Skip to main content

Sign up for our newsletter.

Quality journalism. Progressive values. Direct to your inbox.

The Royal Botanical Garden report suggests orchids are "underrepresented" on the so-called Red List of Threatened Species. (Photo: Simon Clancy/flickr/cc)

'On Borrowed Time': Human Activity Puts One in Five Plant Species at Risk of Extinction

Habitat loss from agriculture and deforestation is a leading threat to world's plants

Deirdre Fulton

Human activity, from the razing of forests to the spewing of carbon, has imperiled large swaths of the plant kingdom, according to a landmark survey of the world's flora published Tuesday.

The State of the World's Plants (pdf) report "provides, for the first time, a baseline assessment of our current knowledge on the diversity of plants on earth, the global threats these plants currently face, and the policies in place and their effectiveness in dealing with these threats," according to scientists at the Royal Botanical Gardens (RBG) in Kew, London.

Culling from three previously-existing databases, the botanists estimate that—excluding algae, mosses, liverworts, and hornworts—there are 390,900 plant species worldwide, of which approximately 369,400 are flowering and about 31,000 have a documented use for medicines, food, and materials.

And they find that fully one in five—21 percent—is at risk of extinction due to threats associated with climate change, land-use change, invasive plants, and diseases.

As the Guardian reports, "the biggest factors threatening plant species with extinction are the destruction of habitats for farming (31%)—such as palm oil production and cattle ranchingdeforestation for timber (21%), and construction of buildings and infrastructure (13%)."

While the botanists found global warming currently playing a smaller role in species-extinction (4%), they note that "the true impacts of climate change might not be seen for some time."

"[B]ased on what is known about plants' environmental tolerances and the predicted climate change by 2050...models predict that many plant species may be on 'borrowed time,'" the report reads. "These models predict that suitable climate space will become so severely restricted for many species that widespread climate-related extinctions are expected."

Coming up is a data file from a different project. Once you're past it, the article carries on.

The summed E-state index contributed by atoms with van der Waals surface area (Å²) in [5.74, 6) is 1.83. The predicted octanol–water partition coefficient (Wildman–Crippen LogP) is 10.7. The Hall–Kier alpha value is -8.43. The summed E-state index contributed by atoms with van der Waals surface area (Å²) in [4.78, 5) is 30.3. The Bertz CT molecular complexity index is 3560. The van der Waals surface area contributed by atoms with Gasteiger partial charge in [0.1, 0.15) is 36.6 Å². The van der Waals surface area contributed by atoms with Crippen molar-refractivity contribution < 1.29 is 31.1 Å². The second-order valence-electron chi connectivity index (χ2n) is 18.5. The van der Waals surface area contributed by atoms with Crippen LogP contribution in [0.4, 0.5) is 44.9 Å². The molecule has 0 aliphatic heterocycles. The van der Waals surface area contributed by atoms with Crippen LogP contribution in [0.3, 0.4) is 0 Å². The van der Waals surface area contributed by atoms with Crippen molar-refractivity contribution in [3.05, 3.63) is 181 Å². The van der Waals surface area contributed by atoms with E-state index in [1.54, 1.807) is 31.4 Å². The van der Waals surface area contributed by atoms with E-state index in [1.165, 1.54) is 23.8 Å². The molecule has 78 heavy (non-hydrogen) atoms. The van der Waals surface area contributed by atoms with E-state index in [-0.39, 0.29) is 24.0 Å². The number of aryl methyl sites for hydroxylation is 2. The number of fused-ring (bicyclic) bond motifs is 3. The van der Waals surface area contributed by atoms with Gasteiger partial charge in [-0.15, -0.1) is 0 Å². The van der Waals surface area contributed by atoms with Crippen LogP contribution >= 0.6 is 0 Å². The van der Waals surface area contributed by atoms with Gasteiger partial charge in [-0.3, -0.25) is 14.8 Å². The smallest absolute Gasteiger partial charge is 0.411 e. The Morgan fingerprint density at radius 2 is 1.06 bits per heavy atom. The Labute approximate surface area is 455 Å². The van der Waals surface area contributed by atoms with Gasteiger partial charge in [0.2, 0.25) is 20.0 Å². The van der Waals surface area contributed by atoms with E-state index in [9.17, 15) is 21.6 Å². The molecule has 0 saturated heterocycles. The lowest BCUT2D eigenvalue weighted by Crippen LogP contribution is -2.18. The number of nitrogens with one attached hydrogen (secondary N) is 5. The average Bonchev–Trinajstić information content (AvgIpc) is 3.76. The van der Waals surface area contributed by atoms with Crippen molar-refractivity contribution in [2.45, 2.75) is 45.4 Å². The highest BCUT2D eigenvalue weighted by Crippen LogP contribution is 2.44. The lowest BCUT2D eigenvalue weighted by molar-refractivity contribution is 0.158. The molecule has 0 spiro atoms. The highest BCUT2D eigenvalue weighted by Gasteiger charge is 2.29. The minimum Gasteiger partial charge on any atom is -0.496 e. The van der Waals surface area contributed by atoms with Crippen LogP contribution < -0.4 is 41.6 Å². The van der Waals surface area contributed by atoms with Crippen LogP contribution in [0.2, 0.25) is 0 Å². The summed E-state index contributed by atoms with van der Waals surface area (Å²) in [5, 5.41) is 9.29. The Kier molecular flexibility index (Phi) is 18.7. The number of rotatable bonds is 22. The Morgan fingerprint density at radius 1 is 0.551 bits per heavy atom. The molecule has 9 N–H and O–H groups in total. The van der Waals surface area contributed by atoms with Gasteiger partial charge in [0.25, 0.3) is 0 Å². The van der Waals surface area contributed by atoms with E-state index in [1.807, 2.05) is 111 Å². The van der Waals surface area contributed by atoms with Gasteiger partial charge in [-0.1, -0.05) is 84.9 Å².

However, the news from Kew isn't all bad.

The study also found that 2,034 new plant species were discovered in 2015, including a massive leguminous tree (Gilbertiodendron maximum), more than 90 species of begonia, 13 new species from the onion family, and a close relative of sweet potato (Ipomoea batatas). The global assessment will now be carried out annually, allowing scientists to monitor how plants are changing over time.

"Given how absolutely fundamental plants are for human well-being, for food, fuel, climate regulation, it's pretty important we know what's going on," said Kathy Willis, director of science at the RBG. "Unless we look at this information—the knowledge gaps—and then do something about it, we are in a very perilous situation, if we ignore the thing that underpins all our human well-being.

"I do find it extraordinary we worry about the state of the world's birds," Willis added, "but we don't worry about the state of the world's plants."


Our work is licensed under Creative Commons (CC BY-NC-ND 3.0). Feel free to republish and share widely.

... We've had enough. The 1% own and operate the corporate media. They are doing everything they can to defend the status quo, squash dissent and protect the wealthy and the powerful. The Common Dreams media model is different. We cover the news that matters to the 99%. Our mission? To inform. To inspire. To ignite change for the common good. How? Nonprofit. Independent. Reader-supported. Free to read. Free to republish. Free to share. With no advertising. No paywalls. No selling of your data. Thousands of small donations fund our newsroom and allow us to continue publishing. Can you chip in? We can't do it without you. Thank you.

'We Won't Stop Fighting,' Vow South African Activists After Judge OKs Shell Seismic Blasting at Sea

"We must do everything we can to undo the destructive colonial legacy of extractivism, until we live in a world where people and the planet come before the profits of toxic fossil fuel companies."

Brett Wilkins ·


Biden Continues Drilling Boom on Public Lands Despite Campaign Pledge, Analysis Shows

"The reality is that in the battle between the oil industry and Biden, the industry is winning."

Julia Conley ·


Big Oil Profits Surge to $174 Billion in 2021 Amid Rising Gas Prices: Report

"Americans looking for someone to blame for the pain they experience at the pump need look no further than the wealthy oil and gas company executives who choose to line their own pockets."

Kenny Stancil ·


Rights Groups Decry 'Farcical and Corrupt' Verdict as Myanmar's Suu Kyi Sentenced to Four Years in Prison

"There are many detainees without the profile of Aung San Suu Kyi who currently face the terrifying prospect of years behind bars simply for peacefully exercising their human rights."

Jake Johnson ·


Campaigners Warn of 'Wave After Wave of Variants' as Long as Vaccine Apartheid Remains

"Omicron is with us because we have failed to vaccinate the world. This should be a wake-up call."

Jake Johnson ·

Support our work.

We are independent, non-profit, advertising-free and 100% reader supported.

Subscribe to our newsletter.

Quality journalism. Progressive values.
Direct to your inbox.

Subscribe to our Newsletter.


Common Dreams, Inc. Founded 1997. Registered 501(c3) Non-Profit | Privacy Policy
Common Dreams Logo